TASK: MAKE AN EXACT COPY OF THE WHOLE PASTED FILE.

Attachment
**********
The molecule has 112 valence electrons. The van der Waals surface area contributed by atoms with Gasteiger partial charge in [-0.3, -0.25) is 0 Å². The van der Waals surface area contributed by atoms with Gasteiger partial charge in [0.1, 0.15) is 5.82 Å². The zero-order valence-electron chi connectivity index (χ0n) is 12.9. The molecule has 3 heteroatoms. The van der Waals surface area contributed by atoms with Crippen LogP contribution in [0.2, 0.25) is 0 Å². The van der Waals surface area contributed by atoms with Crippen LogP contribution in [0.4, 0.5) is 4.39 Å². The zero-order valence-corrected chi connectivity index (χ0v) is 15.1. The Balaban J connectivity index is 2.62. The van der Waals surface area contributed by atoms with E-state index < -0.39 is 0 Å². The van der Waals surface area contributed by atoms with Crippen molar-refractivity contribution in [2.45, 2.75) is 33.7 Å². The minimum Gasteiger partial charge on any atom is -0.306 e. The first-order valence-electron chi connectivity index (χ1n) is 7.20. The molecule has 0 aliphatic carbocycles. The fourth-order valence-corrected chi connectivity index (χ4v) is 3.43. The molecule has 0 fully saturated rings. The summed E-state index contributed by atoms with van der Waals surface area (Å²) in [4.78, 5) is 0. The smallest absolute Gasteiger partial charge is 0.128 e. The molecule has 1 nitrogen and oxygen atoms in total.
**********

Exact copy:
The molecule has 112 valence electrons. The van der Waals surface area contributed by atoms with Gasteiger partial charge in [-0.3, -0.25) is 0 Å². The van der Waals surface area contributed by atoms with Gasteiger partial charge in [0.1, 0.15) is 5.82 Å². The zero-order valence-electron chi connectivity index (χ0n) is 12.9. The molecule has 3 heteroatoms. The van der Waals surface area contributed by atoms with Crippen LogP contribution in [0.2, 0.25) is 0 Å². The van der Waals surface area contributed by atoms with Crippen LogP contribution in [0.4, 0.5) is 4.39 Å². The zero-order valence-corrected chi connectivity index (χ0v) is 15.1. The Balaban J connectivity index is 2.62. The van der Waals surface area contributed by atoms with E-state index < -0.39 is 0 Å². The van der Waals surface area contributed by atoms with Crippen molar-refractivity contribution in [2.45, 2.75) is 33.7 Å². The minimum Gasteiger partial charge on any atom is -0.306 e. The first-order valence-electron chi connectivity index (χ1n) is 7.20. The molecule has 0 aliphatic carbocycles. The fourth-order valence-corrected chi connectivity index (χ4v) is 3.43. The molecule has 0 fully saturated rings. The summed E-state index contributed by atoms with van der Waals surface area (Å²) in [4.78, 5) is 0. The smallest absolute Gasteiger partial charge is 0.128 e. The molecule has 1 nitrogen and oxygen atoms in total.